Variation in testis weight of the Tibetan toad Scutiger boulengeri along a narrow altitudinal gradient

in Animal Biology
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Abstract

Life-history theory predicts that organisms inhabiting harsh environments such as high altitudes should invest less in reproduction and more in survival. Testis size is associated with the intensity of male-male competition for mating and thus may be treated as an indicator of male reproductive investment. Hence, it may be expected that organisms will reduce their testis size with increasingly harsh environments. Here we test this prediction in a toad species, Scutiger boulengeri, endemic to the Tibetan plateau using data from three populations located at altitudes of 4078, 4276, and 4387 m. Consistent with the prediction, male toads exhibited smaller testes at higher altitudes, despite the relatively narrow altitudinal span. It is likely that cold climates and strong seasonality constrain the ability of high-altitude male toads to allocate more energy into reproduction, thereby leading to small testis size. In addition, the left testis was significantly heavier than the right one and the degree of size asymmetry was unrelated to either altitude or body condition.

Variation in testis weight of the Tibetan toad Scutiger boulengeri along a narrow altitudinal gradient

in Animal Biology

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Figures

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    Mean annual temperature (A), and mean annual precipitation (B) in relation to altitude in southeastern Tibet (the regression lines were fit to data from the 1966-2016 database of the Tibet Meteorological Bureau). The altitudes at which the toads were sampled are: a, 4078 m; b, 4276 m; c, 4387 m.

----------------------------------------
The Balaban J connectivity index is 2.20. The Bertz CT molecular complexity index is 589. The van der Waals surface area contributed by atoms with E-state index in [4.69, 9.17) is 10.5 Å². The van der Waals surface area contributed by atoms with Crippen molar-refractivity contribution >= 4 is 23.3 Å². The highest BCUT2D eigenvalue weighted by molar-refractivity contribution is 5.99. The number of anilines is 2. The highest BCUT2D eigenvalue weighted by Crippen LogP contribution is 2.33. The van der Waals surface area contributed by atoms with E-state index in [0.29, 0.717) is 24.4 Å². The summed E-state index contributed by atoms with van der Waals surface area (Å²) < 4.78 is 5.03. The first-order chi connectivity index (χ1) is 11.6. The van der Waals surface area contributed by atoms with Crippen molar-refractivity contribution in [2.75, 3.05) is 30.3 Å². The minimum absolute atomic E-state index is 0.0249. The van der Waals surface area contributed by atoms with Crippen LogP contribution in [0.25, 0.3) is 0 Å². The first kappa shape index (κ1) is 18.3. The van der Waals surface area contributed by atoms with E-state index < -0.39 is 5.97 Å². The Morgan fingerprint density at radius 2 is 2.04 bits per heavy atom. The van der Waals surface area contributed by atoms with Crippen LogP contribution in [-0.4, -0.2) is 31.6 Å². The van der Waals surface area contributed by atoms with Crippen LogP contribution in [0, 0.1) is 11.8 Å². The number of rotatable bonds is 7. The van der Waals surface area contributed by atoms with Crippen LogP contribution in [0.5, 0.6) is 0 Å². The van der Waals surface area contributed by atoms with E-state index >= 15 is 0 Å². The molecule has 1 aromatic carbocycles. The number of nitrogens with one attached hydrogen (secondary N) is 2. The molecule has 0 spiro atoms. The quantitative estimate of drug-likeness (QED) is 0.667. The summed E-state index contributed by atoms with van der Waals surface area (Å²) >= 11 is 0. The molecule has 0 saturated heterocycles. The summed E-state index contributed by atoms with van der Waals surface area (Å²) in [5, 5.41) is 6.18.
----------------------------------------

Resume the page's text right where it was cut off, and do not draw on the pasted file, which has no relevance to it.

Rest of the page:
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    Body length, body weight, age and testis weight of Scutiger boulengeri from three populations.

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    Resultsof GLMs that were fitted to investigate testis weight of Scutiger boulengeri from three populations in relation to altitude. Significant values are in italics.

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    Testis weight of Scutiger boulengeri from three populations, showing the predicted values from GLM models (mean ± SE). A. Left testis, B. Right testis, C. Both testes. Asterisks indicate a significant difference (P<0.05) between the groups.

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    Testis weight in relation to body weight of Scutiger boulengeri from three populations. The lines are the predicted values from GLMs. A. Left testis, B. Right testis, C. Both testes; a. 4078 m, b. 4276 m, c. 4387 m.

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